This is thanks to Gazillion’s decision to dish out 1,000 Gs — Marvel Heroes’ premium currency — every singe day from now to its closure. Even better, all store options are now 50Gs across the board. “This is the best current solution we have with limited resources and technical limitations of the PC, and wanted to make sure this got out to you,” the studio said.
Former Creative Director Jeff “Doomsaw” Donais popped back up on the forums yesterday to praise the work that the team did on the game and urge other studios to hire those laid off: “The actual people who worked in every department on Marvel Heroes were the definition of epic. They accomplished an amazing amount of work with a relatively small budget and an approval process that made everything a little tougher.”
Alas-ta, poor Asta Online. We were pretty surprised when the game got its third lease on life earlier this year, but it appears to have been sadly abortive, as it will be shutting down once again on December 8th of this year. Cash shop items have already been made unavailable for purchase, with no words on any sort of farewell celebration before the shutdown. (We would not hold our breath on that one.)
Players who have purchased cash shop items are directed to contact Steam support regarding any sort of refunds, which seems a little unexpected under the circumstances. Installation of the game is already disabled as well, but if you’ve already got it installed, you can continue to play until the servers go off. Our condolences to players affected by the closure, although we can’t help but wonder if it’s not going to come back yet again.
Is Breakaway dead? We don’t know for sure, but the rumors started flying yesterday, and the latest official word certainly reads like a death certificate. In the announcement, Amazon has announced that Breakaway is going on hiatus while the core gameplay experience gets retooled, with no actual timeframe for when this will take place. It’s possible that it’s temporary, but it’s also possible that this will result in the game quietly slipping from memory.
There’s no word about how this will affect any other titles in development or even the core team behind the game (or Amazon’s other games), although the prospect of wildly retooling what was originally meant to be the first launch title has to sting a bit. We’ll keep our ears to the ground for more information, but don’t expect more news to be forthcoming quickly.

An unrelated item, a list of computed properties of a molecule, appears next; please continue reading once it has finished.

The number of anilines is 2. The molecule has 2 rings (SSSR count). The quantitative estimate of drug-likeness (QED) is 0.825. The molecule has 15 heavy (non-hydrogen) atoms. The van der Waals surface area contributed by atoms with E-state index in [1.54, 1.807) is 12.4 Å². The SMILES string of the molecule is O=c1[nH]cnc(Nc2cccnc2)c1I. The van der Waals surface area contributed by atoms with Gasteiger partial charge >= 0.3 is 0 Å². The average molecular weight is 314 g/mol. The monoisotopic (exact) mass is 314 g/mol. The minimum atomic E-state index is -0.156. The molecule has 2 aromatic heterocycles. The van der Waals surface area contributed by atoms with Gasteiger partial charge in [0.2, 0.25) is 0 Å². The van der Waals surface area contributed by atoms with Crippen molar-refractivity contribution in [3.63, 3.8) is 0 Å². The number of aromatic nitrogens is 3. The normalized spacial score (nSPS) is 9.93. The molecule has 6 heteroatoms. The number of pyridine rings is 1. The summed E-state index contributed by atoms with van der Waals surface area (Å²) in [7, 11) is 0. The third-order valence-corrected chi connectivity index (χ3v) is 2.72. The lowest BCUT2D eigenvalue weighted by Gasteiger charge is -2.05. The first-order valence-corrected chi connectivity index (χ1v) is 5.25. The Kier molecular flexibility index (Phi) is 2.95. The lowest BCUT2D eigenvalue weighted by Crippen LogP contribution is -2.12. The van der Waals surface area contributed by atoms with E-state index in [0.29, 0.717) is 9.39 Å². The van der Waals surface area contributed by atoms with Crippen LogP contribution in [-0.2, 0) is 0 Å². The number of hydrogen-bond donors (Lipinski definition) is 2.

Do you remember Raptr? You can see a screenshot from our own memories of it right there in the header. Yes, there was a time when Raptr provided us plenty of information about which games were most popular among Raptr users. But no longer; the service is officially shutting down on September 30th, with the option for existing users to download their user data and overall usage history for the past decade of tracking.
The stated rationale for the shutdown is simply that the world is a different place from when it launched, and at this point there’s just no need to keep it around any longer. There are several first-party optimization clients for game settings already available, which does render the original purpose of the Raptr service fairly redundant. Our condolences go out to those affected by the shutdown.
So, remember how Ghost in the Shell Online announced it was shuttering in Japan without announcing that it was also shuttering in North America? Turns out the latter is happening as well. The team behind the game announced today that all services will be shutting down on December 6th for North America, South America, Europe, and Oceania. All cash shop services have been suspended, although the game will continue to operate normally until the shutdown.
The official word is that it was a difficult decision to make, but the ultimate conclusion was that further development time wouldn’t make the title into a large enough success to justify ongoing costs. Our condolences to the players and developers affected by this closure; we hope you get some last good matches in before the game goes entirely offline.
The bright side of the news that Ghost in the Shell Online will be shutting down service in Japan is that this is not, technically, the game shutting down in its country of origin. But it’s still something of a blow, considering that the IP it’s based on is extremely Japanese and it was expected to be rather successful in the country. Not so, it appears; no reason is cited for the servers shutting down, but the most likely explanation is lack of players.
The game will close on November 29th after just about a year of operation in the country. No statements have been made about the future of the title on Western shores, to you can feel free to extrapolate your own hopes or fears based upon the announcement.
Your favorite MMO is going to die. Don’t take it personally, though; every other MMO is going to shut down, too. That includes my favorites and everyone else’s favorites.
Do you like Final Fantasy XIV? It’s going to shut down. WildStar? It’ll shut down. Ultima Online? Oh, yes, the shutdown is coming. The Secret World? Guild Wars 2? The Elder Scrolls Online? Destiny (yes, I meant to leave off the 2, I mean the original)? RIFT, Trove, Black Desert, Revelation Online, Crowfall? All of the above will shut down.
But don’t get up in arms about this. Seriously, relax, take a deep breath, maybe hum a little William Shatner tune. All of these games are going to shut down, but that’s just because every single MMO exists in one of three states: not yet launched, shut down, or waiting to be shut down. And as cynical as that may seem, I think accepting that truth is going to do wonders for all of us when it comes time for the next unexpected shutdown. Because it’s going to happen.